A beginner’s guide to Darcs

Håkon Robbestad Gylterud

This document is intended as a quick guide to using darcs. It also also gives some example usage patterns.

This tutorial is available as

What is darcs?

darcs is a version control system, based on patches. A patch represents some change in the files, and the total collection of changes constitutes the repository.

When working on the files, one has a local copy of the repository. One can work on the files in the local copy as one normally would. After doing some changes, one records them to make a patch. After the patches are made they can shared with others, who can incorporate the changes into their repositories.

Why use darcs?

The motivation for using darcs is that it makes it easier for more than one person to work on a set of files simultaneously. One does not need to manually stitch together the changes made. It also gives a backup of everything, and records the history of the development.

Darcs works best with text files, such as source code, markup (such as HTML, or markdown), or plain text files.

Common commands

The following are the basic commands needed in order to use darcs.

darcs init

Create a new, empty repository in the current directory.

darcs get

Creates a copy of a repository. This is only done once to set up the local copy on your machine.

darcs add [FILE]

Tell darcs to add the [FILE] to the repository.

darcs record

Create a patch from the changes made to the local copy. This is done every time you have done some change which could be considered a logical unit.

darcs pull

Get patches from another repository.

darcs push

Push your patches to another repository.

Example of using darcs

Say I would like to work on my Agda computation library. The task at hand is to add a todo file with my current goals. At the moment there is no todo list, so when the file is created we need to alert darcs attension to it by use of darcs add.

$ darcs get ichor@hub.darcs.net:computation
Copying patches, to get lazy repository hit ctrl-C...
Finished getting.
$ cd computation
$ ls
Computation.agda    Predicate.agda      _darcs/             old/
$ cat todo
 - Fill out list of things todo
$ darcs add todo
$ darcs record
addfile ./todo
Shall I record this change? (1/2)  [ynW...], or ? for more options: y
hunk ./todo 1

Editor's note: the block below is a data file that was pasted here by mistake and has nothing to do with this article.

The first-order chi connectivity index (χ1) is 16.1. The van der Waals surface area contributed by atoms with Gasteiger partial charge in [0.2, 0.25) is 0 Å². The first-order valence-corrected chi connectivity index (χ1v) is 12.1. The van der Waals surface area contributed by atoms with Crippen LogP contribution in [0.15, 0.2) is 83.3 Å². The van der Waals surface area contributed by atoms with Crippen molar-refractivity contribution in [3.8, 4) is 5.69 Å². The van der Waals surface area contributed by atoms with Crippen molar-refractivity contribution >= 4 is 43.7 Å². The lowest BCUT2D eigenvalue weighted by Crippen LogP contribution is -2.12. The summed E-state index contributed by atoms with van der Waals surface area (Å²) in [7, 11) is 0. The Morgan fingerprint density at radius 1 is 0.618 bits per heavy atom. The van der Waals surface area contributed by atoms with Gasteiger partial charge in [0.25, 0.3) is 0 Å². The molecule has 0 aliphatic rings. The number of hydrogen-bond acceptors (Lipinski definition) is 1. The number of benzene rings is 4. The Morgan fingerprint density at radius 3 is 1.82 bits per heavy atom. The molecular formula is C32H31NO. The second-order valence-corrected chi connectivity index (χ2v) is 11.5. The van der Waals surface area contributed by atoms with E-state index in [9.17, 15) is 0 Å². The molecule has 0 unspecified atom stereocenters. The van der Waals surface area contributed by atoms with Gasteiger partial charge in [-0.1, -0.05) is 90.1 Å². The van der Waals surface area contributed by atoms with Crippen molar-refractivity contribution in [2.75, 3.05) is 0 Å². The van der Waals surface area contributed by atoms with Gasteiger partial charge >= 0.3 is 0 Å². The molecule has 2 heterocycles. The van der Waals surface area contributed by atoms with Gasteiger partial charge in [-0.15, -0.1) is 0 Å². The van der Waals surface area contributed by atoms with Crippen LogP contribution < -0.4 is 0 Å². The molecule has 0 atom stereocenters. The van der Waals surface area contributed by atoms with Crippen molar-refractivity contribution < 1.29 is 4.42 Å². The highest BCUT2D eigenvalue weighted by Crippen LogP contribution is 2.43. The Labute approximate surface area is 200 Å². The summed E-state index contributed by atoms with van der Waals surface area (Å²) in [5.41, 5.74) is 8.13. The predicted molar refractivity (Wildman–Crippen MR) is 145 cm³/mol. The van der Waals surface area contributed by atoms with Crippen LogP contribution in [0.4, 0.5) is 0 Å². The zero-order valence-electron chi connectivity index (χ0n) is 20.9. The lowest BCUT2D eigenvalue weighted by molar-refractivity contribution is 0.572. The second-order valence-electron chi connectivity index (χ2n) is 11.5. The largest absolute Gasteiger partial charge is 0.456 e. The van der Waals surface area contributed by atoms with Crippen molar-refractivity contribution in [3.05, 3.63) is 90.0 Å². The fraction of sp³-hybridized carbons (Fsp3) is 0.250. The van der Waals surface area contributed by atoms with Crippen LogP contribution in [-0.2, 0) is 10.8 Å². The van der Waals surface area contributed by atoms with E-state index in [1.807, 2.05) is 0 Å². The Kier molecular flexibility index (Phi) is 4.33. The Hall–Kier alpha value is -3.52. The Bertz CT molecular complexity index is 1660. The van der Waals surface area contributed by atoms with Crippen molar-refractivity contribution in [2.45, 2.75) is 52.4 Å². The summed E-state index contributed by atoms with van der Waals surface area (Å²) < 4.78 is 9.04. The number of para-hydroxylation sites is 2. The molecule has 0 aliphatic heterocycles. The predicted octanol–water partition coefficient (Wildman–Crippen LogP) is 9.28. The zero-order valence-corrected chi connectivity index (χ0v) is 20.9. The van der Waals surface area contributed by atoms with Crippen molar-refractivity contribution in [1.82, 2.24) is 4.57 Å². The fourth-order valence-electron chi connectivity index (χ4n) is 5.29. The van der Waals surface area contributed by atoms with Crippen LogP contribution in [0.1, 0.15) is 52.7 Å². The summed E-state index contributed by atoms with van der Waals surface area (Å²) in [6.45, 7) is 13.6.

+ - Fill out list of things todo
Shall I record this change? (2/2)  [ynW...], or ? for more options: y
What is the patch name? Added todo file.
Do you want to add a long comment? [yn]n
Finished recording patch 'Added todo file.'
$ darcs push
Pushing to "ichor@hub.darcs.net:computation"...
Thu May  7 08:39:34 CEST 2015  Ichor <ichor@Xishan>
  * Added todo file.
Shall I push this patch? (1/1)  [ynW...], or ? for more options: y
Finished applying.
Push successful.

More about the basic commands

To find out more about how each of these commands work, run

darcs help [COMMAND]

Or read the relevant sections of the manual.

Using darcs

We will now review typical uses of darcs.

File manipulation

Files managed by darcs can be edited in any editor. Darcs will automatically detect changes in the files which are under its supervision when you do darcs record. Some file manipulations can be done by darcs, which means that it can gracefully apply these changes in different contexts. For example moving a file can be done by darcs so that if another patch changes the same file, before it was moved, the changes will be applied to the file where it was moved.

Another useful file operation is replacing a string with another. This can for example be used to change the name of a function across an entire project, so that even parallel developments using the old name will be gracefully changed to the new name when the patch is applied.

A good practise is to use replace to change the occurences of a file name in other files when moving the file.

File manipulation commands

darcs move [FILE] [DEST]`

Move file to destination

darcs replace [OLD] [NEW] [FILE]